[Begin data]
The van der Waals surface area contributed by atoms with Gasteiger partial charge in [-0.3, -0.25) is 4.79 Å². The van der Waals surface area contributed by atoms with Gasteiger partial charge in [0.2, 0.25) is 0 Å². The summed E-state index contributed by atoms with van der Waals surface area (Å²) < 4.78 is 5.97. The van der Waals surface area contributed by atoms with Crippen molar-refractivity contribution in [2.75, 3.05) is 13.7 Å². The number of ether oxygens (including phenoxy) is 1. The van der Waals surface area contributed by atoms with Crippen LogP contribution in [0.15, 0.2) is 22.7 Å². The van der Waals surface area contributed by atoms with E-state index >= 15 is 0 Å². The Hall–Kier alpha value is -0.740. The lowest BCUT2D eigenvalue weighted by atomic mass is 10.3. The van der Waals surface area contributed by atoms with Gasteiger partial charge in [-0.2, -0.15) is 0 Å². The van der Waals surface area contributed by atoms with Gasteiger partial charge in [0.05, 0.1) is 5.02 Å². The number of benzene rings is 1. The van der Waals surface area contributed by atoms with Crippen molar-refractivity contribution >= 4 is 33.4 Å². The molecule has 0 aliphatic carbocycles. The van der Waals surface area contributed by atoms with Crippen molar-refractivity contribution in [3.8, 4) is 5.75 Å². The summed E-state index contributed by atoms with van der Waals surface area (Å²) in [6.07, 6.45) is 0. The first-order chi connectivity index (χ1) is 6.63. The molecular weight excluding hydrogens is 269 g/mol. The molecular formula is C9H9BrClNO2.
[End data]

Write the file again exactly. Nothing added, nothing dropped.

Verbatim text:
The van der Waals surface area contributed by atoms with Gasteiger partial charge in [-0.3, -0.25) is 4.79 Å². The van der Waals surface area contributed by atoms with Gasteiger partial charge in [0.2, 0.25) is 0 Å². The summed E-state index contributed by atoms with van der Waals surface area (Å²) < 4.78 is 5.97. The van der Waals surface area contributed by atoms with Crippen molar-refractivity contribution in [2.75, 3.05) is 13.7 Å². The number of ether oxygens (including phenoxy) is 1. The van der Waals surface area contributed by atoms with Crippen LogP contribution in [0.15, 0.2) is 22.7 Å². The van der Waals surface area contributed by atoms with E-state index >= 15 is 0 Å². The Hall–Kier alpha value is -0.740. The lowest BCUT2D eigenvalue weighted by atomic mass is 10.3. The van der Waals surface area contributed by atoms with Gasteiger partial charge in [-0.2, -0.15) is 0 Å². The van der Waals surface area contributed by atoms with Gasteiger partial charge in [0.05, 0.1) is 5.02 Å². The number of benzene rings is 1. The van der Waals surface area contributed by atoms with Crippen molar-refractivity contribution >= 4 is 33.4 Å². The molecule has 0 aliphatic carbocycles. The van der Waals surface area contributed by atoms with Crippen molar-refractivity contribution in [3.8, 4) is 5.75 Å². The summed E-state index contributed by atoms with van der Waals surface area (Å²) in [6.07, 6.45) is 0. The first-order chi connectivity index (χ1) is 6.63. The molecular weight excluding hydrogens is 269 g/mol. The molecular formula is C9H9BrClNO2.